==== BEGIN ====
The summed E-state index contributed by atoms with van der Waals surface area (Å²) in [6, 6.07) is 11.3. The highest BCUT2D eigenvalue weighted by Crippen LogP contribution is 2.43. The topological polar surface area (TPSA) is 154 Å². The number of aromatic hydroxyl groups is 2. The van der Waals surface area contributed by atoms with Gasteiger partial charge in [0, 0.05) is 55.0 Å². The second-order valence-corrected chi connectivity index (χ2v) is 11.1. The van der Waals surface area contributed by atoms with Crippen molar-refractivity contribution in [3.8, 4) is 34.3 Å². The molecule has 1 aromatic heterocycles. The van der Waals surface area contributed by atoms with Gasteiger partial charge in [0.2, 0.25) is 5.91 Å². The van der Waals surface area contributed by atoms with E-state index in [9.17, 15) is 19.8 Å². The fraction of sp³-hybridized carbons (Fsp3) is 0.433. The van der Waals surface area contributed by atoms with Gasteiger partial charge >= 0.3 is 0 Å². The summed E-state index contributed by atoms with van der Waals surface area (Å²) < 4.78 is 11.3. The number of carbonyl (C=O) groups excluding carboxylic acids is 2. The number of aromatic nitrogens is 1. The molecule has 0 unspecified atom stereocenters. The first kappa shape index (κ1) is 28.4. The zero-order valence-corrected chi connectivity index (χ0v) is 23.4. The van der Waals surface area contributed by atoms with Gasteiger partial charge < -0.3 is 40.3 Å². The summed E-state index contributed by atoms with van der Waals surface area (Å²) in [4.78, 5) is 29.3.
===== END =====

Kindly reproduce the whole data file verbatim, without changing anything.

The summed E-state index contributed by atoms with van der Waals surface area (Å²) in [6, 6.07) is 11.3. The highest BCUT2D eigenvalue weighted by Crippen LogP contribution is 2.43. The topological polar surface area (TPSA) is 154 Å². The number of aromatic hydroxyl groups is 2. The van der Waals surface area contributed by atoms with Gasteiger partial charge in [0, 0.05) is 55.0 Å². The second-order valence-corrected chi connectivity index (χ2v) is 11.1. The van der Waals surface area contributed by atoms with Crippen molar-refractivity contribution in [3.8, 4) is 34.3 Å². The molecule has 1 aromatic heterocycles. The van der Waals surface area contributed by atoms with Gasteiger partial charge in [0.2, 0.25) is 5.91 Å². The van der Waals surface area contributed by atoms with E-state index in [9.17, 15) is 19.8 Å². The fraction of sp³-hybridized carbons (Fsp3) is 0.433. The van der Waals surface area contributed by atoms with Gasteiger partial charge >= 0.3 is 0 Å². The summed E-state index contributed by atoms with van der Waals surface area (Å²) < 4.78 is 11.3. The number of carbonyl (C=O) groups excluding carboxylic acids is 2. The number of aromatic nitrogens is 1. The molecule has 0 unspecified atom stereocenters. The first kappa shape index (κ1) is 28.4. The zero-order valence-corrected chi connectivity index (χ0v) is 23.4. The van der Waals surface area contributed by atoms with Gasteiger partial charge < -0.3 is 40.3 Å². The summed E-state index contributed by atoms with van der Waals surface area (Å²) in [4.78, 5) is 29.3.